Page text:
End of the Line.
I don’t know what happened. Honestly, I don’t. I think of myself as a good diabetic, an observant one at the very least, so the fact that this happened is just mind-boggling. It’s almost painful to think about the damage that could have been caused to my blood vessels over the weekend, but the fact is that it happened and I want to make sure that it never happens again.
So what happened?
On Friday night while babysitting, I tested and rang in at 318 mg/dl, which was odd because I was 138 mg/dl only a couple hours earlier. I corrected and an hour later, after the kids had eaten, I made raviolis and a frozen breaded chicken, then a snack a few hours later. Before I went to sleep, I tested at 341 mg/dl. Not only had I not come down, I had actually gone up slightly. I thought it was a bit strange, but chalked it up to the handful of cereal that I snuck while waiting for the parents to come home (even though I had bolused for said cereal).
I went to bed assuming the correction bolus would work and I’d come down. But sometimes I get this sneaking suspicion that my body occasionally forgets what insulin is supposed to do.
I woke up feeling a little funny. Very tired. I tested my blood sugar. My jaw dropped. 505 mg/dl. There’s something about reading in the 500s that makes me want to cry.
It was bizarre, to say the least, but I knew I was at the end of my reservoir, so I changed my set and opened a new bottle of insulin (make a mental note of this! it’s important!). I did a correction bolus with my pump using the new insulin. A couple of hours later, I was 342 mg/dl.
Relieved to be coming down, I made two Eggo waffles and spread a light amount of apple butter on top. I bolused for sixty carbs (30 for the waffles, 30 for the apple butter). But a couple of hours later, when I tested again, I had spiked back up into the 400s! Okay, okay, maybe the apple butter was a bad idea, but with all the correction bolusing I was doing, you’d think I would have at least stayed the same (the idea being that the correction bolus would cover the food to keep me stable, instead of bring me down). I resorted to using an insulin injection, and just before leaving for the Gala, I was clocking in at 157 mg/dl.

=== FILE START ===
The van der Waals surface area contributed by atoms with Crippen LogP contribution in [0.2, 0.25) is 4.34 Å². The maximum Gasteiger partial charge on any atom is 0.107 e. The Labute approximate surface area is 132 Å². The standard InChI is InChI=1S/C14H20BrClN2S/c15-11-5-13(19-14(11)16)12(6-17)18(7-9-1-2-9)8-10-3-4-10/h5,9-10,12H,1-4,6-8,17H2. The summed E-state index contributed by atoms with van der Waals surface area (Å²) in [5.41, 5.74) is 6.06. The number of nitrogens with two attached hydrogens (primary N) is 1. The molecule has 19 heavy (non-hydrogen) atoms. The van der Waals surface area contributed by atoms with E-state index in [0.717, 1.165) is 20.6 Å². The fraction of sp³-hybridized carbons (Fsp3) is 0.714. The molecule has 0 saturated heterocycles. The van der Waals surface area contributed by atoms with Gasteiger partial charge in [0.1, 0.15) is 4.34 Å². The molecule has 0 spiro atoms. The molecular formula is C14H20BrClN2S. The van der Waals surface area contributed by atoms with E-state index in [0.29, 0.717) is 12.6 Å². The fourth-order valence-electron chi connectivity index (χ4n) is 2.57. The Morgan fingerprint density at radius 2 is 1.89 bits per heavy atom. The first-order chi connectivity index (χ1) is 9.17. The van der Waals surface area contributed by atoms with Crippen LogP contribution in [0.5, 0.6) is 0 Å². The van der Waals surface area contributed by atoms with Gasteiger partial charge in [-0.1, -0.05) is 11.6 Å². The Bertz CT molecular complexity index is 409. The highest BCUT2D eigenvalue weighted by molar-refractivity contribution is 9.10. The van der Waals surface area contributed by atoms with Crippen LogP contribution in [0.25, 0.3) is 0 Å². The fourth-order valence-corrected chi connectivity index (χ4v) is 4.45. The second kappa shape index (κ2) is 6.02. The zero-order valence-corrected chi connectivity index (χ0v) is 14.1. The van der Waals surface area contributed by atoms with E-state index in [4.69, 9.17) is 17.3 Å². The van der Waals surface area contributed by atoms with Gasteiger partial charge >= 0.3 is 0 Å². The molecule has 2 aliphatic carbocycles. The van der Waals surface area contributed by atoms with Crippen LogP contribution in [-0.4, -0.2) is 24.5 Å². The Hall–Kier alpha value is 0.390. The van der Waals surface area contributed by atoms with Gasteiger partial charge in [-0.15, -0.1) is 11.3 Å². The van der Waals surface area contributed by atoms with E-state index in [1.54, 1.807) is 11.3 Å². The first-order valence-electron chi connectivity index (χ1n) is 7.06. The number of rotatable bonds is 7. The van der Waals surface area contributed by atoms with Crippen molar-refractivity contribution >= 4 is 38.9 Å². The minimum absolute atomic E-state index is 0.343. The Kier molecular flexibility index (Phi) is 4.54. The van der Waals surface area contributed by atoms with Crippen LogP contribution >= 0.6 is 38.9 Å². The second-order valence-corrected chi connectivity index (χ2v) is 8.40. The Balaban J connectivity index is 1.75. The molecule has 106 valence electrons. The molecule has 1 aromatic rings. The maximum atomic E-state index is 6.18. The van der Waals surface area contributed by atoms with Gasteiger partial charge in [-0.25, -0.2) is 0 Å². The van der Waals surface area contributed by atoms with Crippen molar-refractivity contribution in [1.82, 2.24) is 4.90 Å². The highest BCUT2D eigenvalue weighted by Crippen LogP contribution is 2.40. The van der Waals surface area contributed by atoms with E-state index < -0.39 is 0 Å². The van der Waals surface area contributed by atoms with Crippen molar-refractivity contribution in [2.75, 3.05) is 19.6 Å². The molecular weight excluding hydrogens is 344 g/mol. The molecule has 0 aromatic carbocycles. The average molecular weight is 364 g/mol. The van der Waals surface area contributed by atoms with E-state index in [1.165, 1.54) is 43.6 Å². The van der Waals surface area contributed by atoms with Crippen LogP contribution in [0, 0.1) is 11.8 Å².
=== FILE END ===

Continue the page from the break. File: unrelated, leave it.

The rest of the night would not be so easy. Going out to a party is always difficult, but because of my roller coaster day I actually tried to refrain from eating too many carbohydrates and tried to walk around to burn off some of the sugar. I tested periodically throughout the evening, and each time I was in the 400s. I simultaneously was bolusing for food (as best as I could) and took correction doses.
Aren’t correction boluses supposed to bring you down? Apparently not. By the time I got home, I was at a staggering 457 mg/dl. I changed my set and gave another correction bolus, and two hours later, I was up to 464 mg/dl. No movement. Whatsoever.
Seriously, my body was defying science. You give insulin, blood sugar goes down. Right? It wasn’t until 3 in the morning that my body finally hit… 376 mg/dl.
When I woke up the next morning, I was 360 mg/dl. All that insulin and yet nothing. After another round of set-changing and triple-checking that insulin was coming out of the tubing (so no leaks), I decided to take another insulin injection. A few hours later and I was back down to 166 mg/dl.
I stayed in the 100s until I decided to have dinner. Big mistake. I only had pasta (and this is something I eat every day so I have it down to a science) for dinner and little while later popping a bag of popcorn while watching television. Bed time reading? 532 mg/dl. My highest of the weekend.
I spent the next few hours trying to drag my blood sugar back down to earth, fearing what might happen if I woke up for work the next day in the 500s. I also tested for ketones, which I had neglected to do because I didn’t have any plastic cups (hey, I’m a girl. I’m not that talented). As I tweeted my grievances throughout the night, receiving some very thoughtful responses, I eventually hit 187 mg/dl at 1 a.m.
So I went to bed.
When I woke up? 73 mg/dl.
I’m still struggling with some trips to the 300s, but for the most part I’m staying pretty close to normal range. I know my basals and bolus ratios need tweaking, but it doesn’t negate the fact that this weekend did not make sense.
On Monday, I was done. Fed up. No longer was I going to put up with waking up to find myself at 505 mg/dl. I should have known earlier what was going on. Seen that my blood sugars were not coming down. I should not have to wait two to three hours before testing to see if any change is being made.
So I called Minimed. And I told the customer service representative that I wanted a continuous glucose monitor. As luck would have it, I am with one of the best insurance companies to get a CGM (United Healthcare). I spoke to a CGM representative and the request to upgrade my insulin pump to the Minimed 722 is currently being processed. I should have a new pump by the end of the month. If everything goes swimmingly, I should have a month’s worth of sensors by the end of the year.
Some people have impossible low blood sugars. Me? I have impossible high blood sugars. Some people don’t feel low blood sugars. I don’t feel high blood sugars until I’m in the upper 300s or 400s. That’s unacceptable. That does just as much – if not more – damage to someone. The bouncing needs to stop. I am not a tennis ball.
This is the end of the line for the snapshot diabetes management. It’s time for the age of proactive diabetes management to begin.